It’s important for me to note that these wonderful folks have not abandoned their parties, philosophies or strongly-held views. This isn’t about ending disagreements and finding the middle. ManyOne is about something additional, something more simple and timeless.

ManyOne members, like those in the greater Studio/E family, believe that if your job is to learn faster rather than do what you currently do harder, then you better not hang out with folks who know what you know. Broader views rather than narrow vision wins the day. And that’s true in every sector.

I know, I know. The idea of taking democrats and republicans, helping them get to know one another personally, and then throwing them into a greater group of leaders where they all learn how to create new approaches to needs, opportunities and challenges sounds awfully dangerous. Dangerous enough for me to write about it here.

But again, Naked Civics is and always will be about people who inspire me. My heartfelt thanks go out to Dean, Sean, Tom, the hundreds of people in my Studio/E family, and especially my legislative ManyOne friends who have chosen a path of learning so we can move forward. Together.

The Two Most Powerful Words in Innovation

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What if?

Countless great innovation stories start with this very powerful and yet very simple question. In the case I write about today the question was, “what if making scaffolding for engineered human tissue could be as easy as making other materials, like textiles?” Engineered human tissue has increasingly become an answer to many medical questions that until recently seemed impossible. It has been used to help burn victims, in surgeries of all kinds and even, according to this Smithsonian article, to create entire tracheas for patients with failing airways. Engineering human tissue is a very useful process.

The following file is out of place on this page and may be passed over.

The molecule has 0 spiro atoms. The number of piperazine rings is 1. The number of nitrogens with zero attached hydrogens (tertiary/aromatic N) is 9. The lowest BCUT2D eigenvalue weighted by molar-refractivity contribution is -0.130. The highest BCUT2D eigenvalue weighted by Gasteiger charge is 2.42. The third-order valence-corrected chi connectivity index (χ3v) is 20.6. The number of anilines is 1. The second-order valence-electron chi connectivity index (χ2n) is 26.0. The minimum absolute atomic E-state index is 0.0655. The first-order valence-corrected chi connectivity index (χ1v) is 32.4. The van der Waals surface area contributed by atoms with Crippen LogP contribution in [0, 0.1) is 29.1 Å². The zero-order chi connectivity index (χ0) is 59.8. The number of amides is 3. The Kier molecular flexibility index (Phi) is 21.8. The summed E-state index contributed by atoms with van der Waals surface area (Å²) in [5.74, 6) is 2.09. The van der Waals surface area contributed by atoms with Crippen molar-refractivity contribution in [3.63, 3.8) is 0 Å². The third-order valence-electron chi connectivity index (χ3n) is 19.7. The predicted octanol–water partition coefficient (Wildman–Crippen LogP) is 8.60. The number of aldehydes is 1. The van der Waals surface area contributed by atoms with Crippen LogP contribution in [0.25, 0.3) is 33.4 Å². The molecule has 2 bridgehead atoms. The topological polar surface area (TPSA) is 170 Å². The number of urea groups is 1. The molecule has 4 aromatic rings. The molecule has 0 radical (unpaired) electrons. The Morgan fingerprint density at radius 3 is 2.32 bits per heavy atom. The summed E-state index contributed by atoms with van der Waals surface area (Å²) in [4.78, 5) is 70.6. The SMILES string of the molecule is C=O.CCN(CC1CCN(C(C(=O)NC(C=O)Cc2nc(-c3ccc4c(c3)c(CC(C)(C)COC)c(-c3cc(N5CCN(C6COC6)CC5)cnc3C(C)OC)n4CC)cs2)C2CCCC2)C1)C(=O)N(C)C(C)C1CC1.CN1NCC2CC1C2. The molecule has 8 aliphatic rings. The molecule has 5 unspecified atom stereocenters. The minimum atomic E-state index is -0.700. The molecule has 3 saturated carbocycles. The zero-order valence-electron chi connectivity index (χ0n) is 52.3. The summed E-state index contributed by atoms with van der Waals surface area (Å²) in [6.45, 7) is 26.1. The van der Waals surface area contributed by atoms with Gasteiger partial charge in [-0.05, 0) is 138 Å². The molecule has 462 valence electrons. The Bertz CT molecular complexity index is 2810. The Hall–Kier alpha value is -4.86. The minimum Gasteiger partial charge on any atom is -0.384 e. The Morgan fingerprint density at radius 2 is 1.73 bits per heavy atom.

But just because it’s useful doesn’t mean it’s easy or cheap. The process involves creating something called scaffolding, which is where scientists grow the tissue, and creating this can be a long and arduous process. This particular type of scaffolding is created through electrospinning, which is an intricate way of spinning threads of polymer together via the power of an electric force.